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Saskatchewan Mining Association chairperson Jessica Theriault signals “growing leadership role of women in mining”

by Greg Klein | May 25, 2017

The director of environmental affairs for The Mosaic Company NYSE:MOS, Jessica Theriault has been elected to lead the Saskatchewan Mining Association board. A former SMA director and member of its environment committee, she has an environmental engineering degree and MBA from the University of Regina, along with 19 years of environmental experience in Saskatchewan potash mining.

Saskatchewan Mining Association chairperson Jessica Theriault signals “growing leadership role of women in mining”

Jessica Theriault

Theriault succeeds Neil McMillan, who serves as chairperson of Cameco Corp TSX:CCO.

“Given the importance of mining to the Saskatchewan and Canadian economies, and the strength of our industry’s reputation, my focus as chair will be to ensure that we continue to deliver, but also drive improvements across the sector,” said Theriault.

Elected as SMA vice-chairperson was Tammy Van Lambalgen, VP of corporate affairs and general counsel for AREVA Resources Canada.

Although the SMA already has a female president in Pamela Schwann, the association noted that Theriault will be the first woman to lead its board. Her election, along with that of Van Lambalgen, “represents a significant milestone in signalling the growing leadership role of women in mining,” the SMA stated. “It also shines a light on the diversity of rewarding careers for women in the mining sector in Saskatchewan, home to global mining and exploration companies and the top jurisdiction in the world for attracting mineral investment according to the annual Fraser Institute Survey of Mining Companies.”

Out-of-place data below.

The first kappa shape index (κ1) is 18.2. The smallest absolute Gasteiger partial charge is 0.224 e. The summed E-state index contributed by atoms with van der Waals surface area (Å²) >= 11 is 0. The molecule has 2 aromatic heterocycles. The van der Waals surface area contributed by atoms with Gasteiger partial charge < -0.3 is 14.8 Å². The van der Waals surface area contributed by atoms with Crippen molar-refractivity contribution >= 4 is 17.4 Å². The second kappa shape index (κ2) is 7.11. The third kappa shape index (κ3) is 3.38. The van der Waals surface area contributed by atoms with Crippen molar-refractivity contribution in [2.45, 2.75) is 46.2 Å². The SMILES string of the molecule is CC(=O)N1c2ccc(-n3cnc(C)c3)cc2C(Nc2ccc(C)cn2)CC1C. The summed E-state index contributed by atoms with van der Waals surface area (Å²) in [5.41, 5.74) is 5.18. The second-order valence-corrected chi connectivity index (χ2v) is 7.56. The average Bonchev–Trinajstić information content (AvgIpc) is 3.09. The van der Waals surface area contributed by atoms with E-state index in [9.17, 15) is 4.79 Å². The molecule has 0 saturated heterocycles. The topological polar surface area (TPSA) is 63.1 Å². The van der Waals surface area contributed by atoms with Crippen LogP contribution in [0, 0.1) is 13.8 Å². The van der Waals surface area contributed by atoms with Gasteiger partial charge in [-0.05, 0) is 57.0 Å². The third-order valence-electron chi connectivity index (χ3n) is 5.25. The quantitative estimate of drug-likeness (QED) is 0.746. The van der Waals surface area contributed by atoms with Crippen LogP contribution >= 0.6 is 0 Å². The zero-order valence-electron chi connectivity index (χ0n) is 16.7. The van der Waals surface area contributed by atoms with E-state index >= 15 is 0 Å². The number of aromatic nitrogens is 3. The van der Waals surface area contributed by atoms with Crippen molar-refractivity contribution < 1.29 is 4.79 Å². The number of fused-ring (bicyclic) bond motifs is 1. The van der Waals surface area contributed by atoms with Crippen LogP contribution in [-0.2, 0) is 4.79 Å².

The news follows last week’s appointment of Edie Thome as president/CEO of the British Columbia-based Association for Mineral Exploration, which already had a female chairperson in Diane Nicolson. But in 2002, when the position of AME president was voluntary and the executive director was the staff lead position, Shari Gardiner served as president.

That province lost a prominent female industry spokesperson in April, however, when Karina Briño stepped down as B.C. Mining Association president/CEO to take on a mining role in her native Chile.

Earlier this month Saskatchewan mining companies pledged $1 million to the International Minerals Innovation Institute to help encourage greater employment of women and natives in the industry.

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